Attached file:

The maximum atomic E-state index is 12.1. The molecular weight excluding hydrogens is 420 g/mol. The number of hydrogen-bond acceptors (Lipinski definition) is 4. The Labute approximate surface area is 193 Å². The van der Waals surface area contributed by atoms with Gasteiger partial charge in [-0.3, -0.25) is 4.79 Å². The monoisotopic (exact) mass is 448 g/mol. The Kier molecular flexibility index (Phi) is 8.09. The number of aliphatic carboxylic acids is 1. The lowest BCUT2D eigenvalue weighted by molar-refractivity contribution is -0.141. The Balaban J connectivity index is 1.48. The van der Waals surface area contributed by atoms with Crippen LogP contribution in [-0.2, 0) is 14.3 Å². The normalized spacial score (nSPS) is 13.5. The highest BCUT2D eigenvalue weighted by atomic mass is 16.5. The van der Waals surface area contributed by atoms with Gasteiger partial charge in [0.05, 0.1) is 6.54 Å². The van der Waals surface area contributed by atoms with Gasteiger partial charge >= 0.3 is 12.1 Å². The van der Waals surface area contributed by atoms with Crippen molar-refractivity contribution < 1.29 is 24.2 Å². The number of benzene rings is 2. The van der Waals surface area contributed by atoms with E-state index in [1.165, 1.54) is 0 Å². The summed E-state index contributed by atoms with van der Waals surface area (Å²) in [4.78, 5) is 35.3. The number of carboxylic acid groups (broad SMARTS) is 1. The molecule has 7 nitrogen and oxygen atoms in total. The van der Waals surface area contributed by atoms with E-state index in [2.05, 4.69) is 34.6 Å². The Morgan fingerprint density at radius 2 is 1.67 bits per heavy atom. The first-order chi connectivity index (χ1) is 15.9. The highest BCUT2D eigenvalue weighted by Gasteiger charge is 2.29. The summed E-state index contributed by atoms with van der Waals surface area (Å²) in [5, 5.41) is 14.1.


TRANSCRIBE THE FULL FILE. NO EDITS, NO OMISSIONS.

The maximum atomic E-state index is 12.1. The molecular weight excluding hydrogens is 420 g/mol. The number of hydrogen-bond acceptors (Lipinski definition) is 4. The Labute approximate surface area is 193 Å². The van der Waals surface area contributed by atoms with Gasteiger partial charge in [-0.3, -0.25) is 4.79 Å². The monoisotopic (exact) mass is 448 g/mol. The Kier molecular flexibility index (Phi) is 8.09. The number of aliphatic carboxylic acids is 1. The lowest BCUT2D eigenvalue weighted by molar-refractivity contribution is -0.141. The Balaban J connectivity index is 1.48. The van der Waals surface area contributed by atoms with Crippen LogP contribution in [-0.2, 0) is 14.3 Å². The normalized spacial score (nSPS) is 13.5. The highest BCUT2D eigenvalue weighted by atomic mass is 16.5. The van der Waals surface area contributed by atoms with Gasteiger partial charge in [0.05, 0.1) is 6.54 Å². The van der Waals surface area contributed by atoms with Gasteiger partial charge >= 0.3 is 12.1 Å². The van der Waals surface area contributed by atoms with Crippen molar-refractivity contribution < 1.29 is 24.2 Å². The number of benzene rings is 2. The van der Waals surface area contributed by atoms with E-state index in [1.165, 1.54) is 0 Å². The summed E-state index contributed by atoms with van der Waals surface area (Å²) in [4.78, 5) is 35.3. The number of carboxylic acid groups (broad SMARTS) is 1. The molecule has 7 nitrogen and oxygen atoms in total. The van der Waals surface area contributed by atoms with E-state index in [2.05, 4.69) is 34.6 Å². The Morgan fingerprint density at radius 2 is 1.67 bits per heavy atom. The first-order chi connectivity index (χ1) is 15.9. The highest BCUT2D eigenvalue weighted by Gasteiger charge is 2.29. The summed E-state index contributed by atoms with van der Waals surface area (Å²) in [5, 5.41) is 14.1.